Affect Tolerance: What Can I Do About All These Darned Feelings?

Young adult with short hair and facial hair, hands clasped under chin, looks into distance thoughtfully“Our wounds are often the openings into the best and most beautiful parts of us.” —David Richo, PhD, MFT

“Everyone is down on pain, because they forgot something important about it: Pain is for the living. Only the dead don’t feel it.” —Jim Butcher, author

“The sweetest pleasures are those which are hardest to be won.” —Giacomo Casanova, adventurer and author

According to Sigmund Freud, we’re all pleasure seekers; it’s our fundamental nature. He said maturity is the ability to postpone desire for comfort and pleasure in order to deal with reality. Despite ongoing controversy about some of his more unusual concepts, I think he was right about this one. Humans have come up with an astounding variety of ways to change pain into pleasure. Here is a partial list of things I’ve heard people talking about just in the last week or so:

  • Marijuana (this one’s popular these days!)
  • Alcohol
  • Vacation
  • Overeating
  • Undereating
  • Running
  • Netflix
  • Medication
  • Organizing one’s closets
  • Knitting
  • “Zoning out”
  • Caffeine
  • Chocolate
  • Gaming
  • Music
  • Overworking
  • Avoiding work
  • Sex

As always, these things aren’t inherently bad; many are wonderful. Like anything in life, it’s all in how these things are used, especially over time. Are we using them to avoid difficult emotions? Or are we using them to create something in our best interest?

When it comes to dealing with pain, though, there’s another approach. In meditation and 12-step recovery circles, we are often told to “just sit with it.” What does this mean?

In psychology, affect tolerance basically means this: how much of your emotion can you tolerate? Sit with? Feel? That is, without needing to take action to shut them off.

In psychology, affect tolerance basically means this: how much of your emotion can you tolerate? Sit with? Feel? That is, without needing to take action to shut them off. There is no way to precisely measure emotion or someone’s tolerance of it. However, it’s useful as one indicator of mental and emotional health.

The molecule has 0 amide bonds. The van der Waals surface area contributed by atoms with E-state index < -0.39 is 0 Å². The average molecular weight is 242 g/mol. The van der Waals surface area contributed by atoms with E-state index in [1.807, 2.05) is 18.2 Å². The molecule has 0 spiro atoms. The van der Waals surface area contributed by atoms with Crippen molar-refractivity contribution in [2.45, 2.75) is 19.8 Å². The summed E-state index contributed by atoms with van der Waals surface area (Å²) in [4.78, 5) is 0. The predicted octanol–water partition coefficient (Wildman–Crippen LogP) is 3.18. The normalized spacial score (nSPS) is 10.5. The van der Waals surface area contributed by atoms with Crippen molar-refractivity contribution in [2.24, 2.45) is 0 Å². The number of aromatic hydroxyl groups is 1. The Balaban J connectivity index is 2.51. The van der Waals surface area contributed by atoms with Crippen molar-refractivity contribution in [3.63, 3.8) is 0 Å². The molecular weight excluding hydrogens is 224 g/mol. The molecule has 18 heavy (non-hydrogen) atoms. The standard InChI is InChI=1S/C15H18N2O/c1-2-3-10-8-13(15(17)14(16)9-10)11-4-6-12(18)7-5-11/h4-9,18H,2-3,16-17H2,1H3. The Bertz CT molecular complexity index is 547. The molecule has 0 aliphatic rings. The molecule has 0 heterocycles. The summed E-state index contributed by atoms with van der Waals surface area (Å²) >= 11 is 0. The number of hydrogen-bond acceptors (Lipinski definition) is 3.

Why would anyone want to hang out with their lousy feelings? This is a valid question, and having a clear answer in mind is pretty much a prerequisite for doing the work. Drawing on my clinical (and personal) experience, here is why I believe feeling one’s difficult feelings (and increasing one’s affect tolerance in the process) is useful:

  • Because feeling our difficult feelings is what makes them go away. And I mean truly go away, not just lurk around, waiting to pop up on a rainy day. Now, there are a few caveats: The feelings have to be within the person’s window of tolerance. That is, the intensity must be somewhere in between avoiding and flooding—that “sweet spot” where the body can metabolize the feelings. In the case of complex trauma, this may take a while (and therapeutic assistance is important). The worse the trauma, the longer it may take, but the vast majority of people are capable of positive change if they put their minds to it and have a competent guide. Sitting with difficult feelings is a skill best learned from another, more experienced human being (parent, mentor, sponsor, therapist, etc.).
  • Because we can’t shut down pain without also shutting down a lot of our pleasure. And I think it’s our birthright to feel the joy of just being alive. Our bodies are made to feel good in simply existing, when things are going well. Dissociation is like novocaine: it might take away the pain, but you’re not going to perceive much pleasure, either. Especially not the deeply felt, embodied pleasure and liveliness that constitute peak experiences.
  • Because our experience of “bad” feelings shifts over time as we get the hang of it. “Parting is such sweet sorrow,” Shakespeare wrote. Believe it or not, there is usually a positive aspect to unpleasant feelings. But it’s like the post-workout high: you have to be “in shape” in order to start experiencing it. It may feel lousy at first.
  • Because it feels fantastic when the old feelings are cleared. Many people who have habitually avoided their emotions find it difficult to feel their bodies’ signals. There’s good reason for this: our bodies are where the trauma lives. In somatic therapy circles, we call this “being disembodied” to some degree. 
    This page contains at least one affiliate link for the Amazon Services LLC Associates Program, which means receives financial compensation if you make a purchase using an Amazon link.